What’s the Big Deal with Lionfish Being Invasive?

By Jordan Bridges

Many people know that Caribbean and Atlantic lionfish are invasive. Few, however, really understand why their presence is a big deal.

Lionfish are naturally part of the Indo-Pacific and Middle East ecosystems. Their natural role in these parts of the world is to be what is called a secondary consumer.


If you look at the picture of a basic food chain, lionfish are supposed to be where the Ocean Sunfish is. However, over the past 20 years, lionfish have stolen a spot on the top of the chain. This is where sharks are in the Atlantic Ocean without the natural population controls. This has led them to break the natural ecosystem of the Atlantic Ocean and Caribbean Sea.

Why this is a problem

If you think about a typical top oceanic predator, you probably think of a large shark or a killer whale. Again, we can use the diagram of an ocean food web for a guide. If you’re at the top of the food chain, how is your population controlled if no one is hunting you down?

  • The first is reproduction rate. Large sharks such as the Sand Tiger (Carcharius Taurus) have only two pups at a time. This happens every two to three years. It means they reproduce by about one pup per year.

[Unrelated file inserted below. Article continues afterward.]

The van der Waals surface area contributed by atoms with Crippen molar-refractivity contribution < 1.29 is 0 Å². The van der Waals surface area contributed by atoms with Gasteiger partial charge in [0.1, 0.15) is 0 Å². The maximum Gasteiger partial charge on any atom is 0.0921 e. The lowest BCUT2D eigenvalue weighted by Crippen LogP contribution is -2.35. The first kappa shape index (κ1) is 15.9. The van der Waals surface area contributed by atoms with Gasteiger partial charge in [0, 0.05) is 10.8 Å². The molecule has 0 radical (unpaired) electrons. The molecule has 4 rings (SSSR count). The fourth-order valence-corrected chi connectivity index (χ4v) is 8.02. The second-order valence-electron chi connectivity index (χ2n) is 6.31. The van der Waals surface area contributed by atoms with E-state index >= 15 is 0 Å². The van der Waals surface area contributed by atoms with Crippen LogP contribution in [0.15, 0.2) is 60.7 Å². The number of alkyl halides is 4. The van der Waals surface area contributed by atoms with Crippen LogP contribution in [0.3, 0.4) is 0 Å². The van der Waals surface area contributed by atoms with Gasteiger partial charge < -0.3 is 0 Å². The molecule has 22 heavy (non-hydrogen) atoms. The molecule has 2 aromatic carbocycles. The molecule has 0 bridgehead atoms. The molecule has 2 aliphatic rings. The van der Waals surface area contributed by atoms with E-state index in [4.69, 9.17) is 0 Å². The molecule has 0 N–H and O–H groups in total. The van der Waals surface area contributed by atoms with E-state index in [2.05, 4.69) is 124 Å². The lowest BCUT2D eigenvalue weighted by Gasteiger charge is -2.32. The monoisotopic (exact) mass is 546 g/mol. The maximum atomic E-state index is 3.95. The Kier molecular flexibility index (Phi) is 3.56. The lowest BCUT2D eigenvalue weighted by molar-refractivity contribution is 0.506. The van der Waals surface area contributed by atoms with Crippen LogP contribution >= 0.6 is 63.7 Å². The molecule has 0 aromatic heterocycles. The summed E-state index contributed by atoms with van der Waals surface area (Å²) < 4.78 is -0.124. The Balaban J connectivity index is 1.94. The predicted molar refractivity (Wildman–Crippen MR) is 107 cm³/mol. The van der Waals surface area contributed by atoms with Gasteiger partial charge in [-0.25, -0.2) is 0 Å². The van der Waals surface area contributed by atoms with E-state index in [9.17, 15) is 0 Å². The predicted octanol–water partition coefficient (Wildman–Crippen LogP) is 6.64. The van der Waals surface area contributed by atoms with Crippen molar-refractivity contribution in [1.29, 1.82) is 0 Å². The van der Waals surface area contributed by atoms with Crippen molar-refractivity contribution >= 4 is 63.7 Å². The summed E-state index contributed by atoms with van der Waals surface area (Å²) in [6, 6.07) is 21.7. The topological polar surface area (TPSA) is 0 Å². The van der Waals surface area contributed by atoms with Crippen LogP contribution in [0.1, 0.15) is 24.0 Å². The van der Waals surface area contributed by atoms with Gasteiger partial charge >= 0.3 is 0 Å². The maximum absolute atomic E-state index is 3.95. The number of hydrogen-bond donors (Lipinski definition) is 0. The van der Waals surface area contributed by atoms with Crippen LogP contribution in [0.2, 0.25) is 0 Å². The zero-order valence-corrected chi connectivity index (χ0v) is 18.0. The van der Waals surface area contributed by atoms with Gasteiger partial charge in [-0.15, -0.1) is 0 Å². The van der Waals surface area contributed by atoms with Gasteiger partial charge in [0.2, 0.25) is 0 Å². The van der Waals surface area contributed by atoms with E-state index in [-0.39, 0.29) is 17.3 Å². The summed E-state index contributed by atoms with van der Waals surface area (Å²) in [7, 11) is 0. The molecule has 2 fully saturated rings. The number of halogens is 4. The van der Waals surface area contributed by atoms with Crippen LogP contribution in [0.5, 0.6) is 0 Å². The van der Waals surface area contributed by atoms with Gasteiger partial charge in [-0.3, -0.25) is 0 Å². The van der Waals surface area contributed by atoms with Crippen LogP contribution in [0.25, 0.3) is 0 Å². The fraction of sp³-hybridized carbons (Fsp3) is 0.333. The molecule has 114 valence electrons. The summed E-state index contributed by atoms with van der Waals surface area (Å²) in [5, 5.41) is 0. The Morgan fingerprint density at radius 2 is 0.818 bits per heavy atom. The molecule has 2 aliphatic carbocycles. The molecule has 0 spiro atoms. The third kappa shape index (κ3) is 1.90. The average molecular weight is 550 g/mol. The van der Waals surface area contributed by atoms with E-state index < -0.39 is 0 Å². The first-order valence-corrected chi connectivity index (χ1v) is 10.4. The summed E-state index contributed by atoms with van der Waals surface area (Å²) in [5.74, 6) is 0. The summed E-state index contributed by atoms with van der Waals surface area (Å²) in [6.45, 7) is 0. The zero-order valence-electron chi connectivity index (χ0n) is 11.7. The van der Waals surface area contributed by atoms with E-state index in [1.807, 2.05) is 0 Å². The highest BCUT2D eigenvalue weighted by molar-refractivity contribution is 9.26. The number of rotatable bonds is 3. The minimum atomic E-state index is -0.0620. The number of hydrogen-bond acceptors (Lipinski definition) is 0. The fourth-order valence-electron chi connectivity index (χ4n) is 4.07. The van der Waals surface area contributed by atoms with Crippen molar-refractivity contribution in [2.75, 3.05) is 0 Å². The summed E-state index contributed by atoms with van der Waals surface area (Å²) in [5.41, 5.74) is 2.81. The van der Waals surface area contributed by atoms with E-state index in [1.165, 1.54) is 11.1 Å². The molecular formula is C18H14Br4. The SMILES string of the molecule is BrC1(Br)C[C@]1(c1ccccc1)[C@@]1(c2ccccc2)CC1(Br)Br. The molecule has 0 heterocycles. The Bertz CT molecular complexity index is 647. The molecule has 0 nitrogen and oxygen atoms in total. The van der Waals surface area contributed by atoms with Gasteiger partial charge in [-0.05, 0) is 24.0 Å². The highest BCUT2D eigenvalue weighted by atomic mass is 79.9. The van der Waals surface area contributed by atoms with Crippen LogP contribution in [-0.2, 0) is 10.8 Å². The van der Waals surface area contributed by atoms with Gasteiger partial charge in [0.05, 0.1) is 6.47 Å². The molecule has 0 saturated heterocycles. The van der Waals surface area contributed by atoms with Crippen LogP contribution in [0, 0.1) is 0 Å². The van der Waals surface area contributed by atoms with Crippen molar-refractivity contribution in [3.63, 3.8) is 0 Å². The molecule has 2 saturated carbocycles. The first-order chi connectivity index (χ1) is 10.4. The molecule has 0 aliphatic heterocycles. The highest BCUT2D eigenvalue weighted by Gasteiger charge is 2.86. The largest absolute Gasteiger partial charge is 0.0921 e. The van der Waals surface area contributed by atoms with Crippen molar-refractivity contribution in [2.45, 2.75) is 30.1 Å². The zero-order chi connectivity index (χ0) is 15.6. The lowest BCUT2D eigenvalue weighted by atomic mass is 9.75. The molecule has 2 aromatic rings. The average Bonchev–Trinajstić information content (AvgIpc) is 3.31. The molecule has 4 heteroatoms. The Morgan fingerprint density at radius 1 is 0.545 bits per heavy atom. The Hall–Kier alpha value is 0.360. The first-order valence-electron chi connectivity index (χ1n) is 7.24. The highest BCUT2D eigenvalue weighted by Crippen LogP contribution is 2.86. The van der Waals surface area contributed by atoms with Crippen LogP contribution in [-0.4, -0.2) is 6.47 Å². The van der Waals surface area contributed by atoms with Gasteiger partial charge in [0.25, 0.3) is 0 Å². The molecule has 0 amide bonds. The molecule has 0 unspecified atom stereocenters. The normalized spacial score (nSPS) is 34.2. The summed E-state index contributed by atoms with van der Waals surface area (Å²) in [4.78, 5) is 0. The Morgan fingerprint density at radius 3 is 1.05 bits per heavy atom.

• The second thing that controls the population of top predators is how long it takes to become sexually mature. A new Sand Tiger pup won’t be able to reproduce until they are about ten years old.

These two things help keep the populations of natural members at the top of food chains under control.

We can also use ourselves as an example of a top predator. If we remove all our fancy technology and medicine, and return to our natural way of life, we are no better off than sharks. Most women only have one baby at a time and can do so only every two years or so. Humans also aren’t sexually mature until about 12 (even though culturally, we wait even longer). Without those types of controls on our population our numbers can grow untamed (with all our modern medicine and technology, some argue that we are becoming that way now).

In contrast, lionfish can lay up to one million eggs per year. They become sexually mature in only 2 years of life. In the Indian Ocean and Pacific, lionfish are naturally a middle-predator. This means normally they would have predators acting as population control.

In the Caribbean and Atlantic, where they have invaded, lionfish have no natural predators. This has allowed the lionfish population to grow without limits. This means lionfish have forced their way to the top of the food chain. This untamed population has led to what we know to be the problem: Degradation of the Caribbean and Atlantic coral reef ecosystems.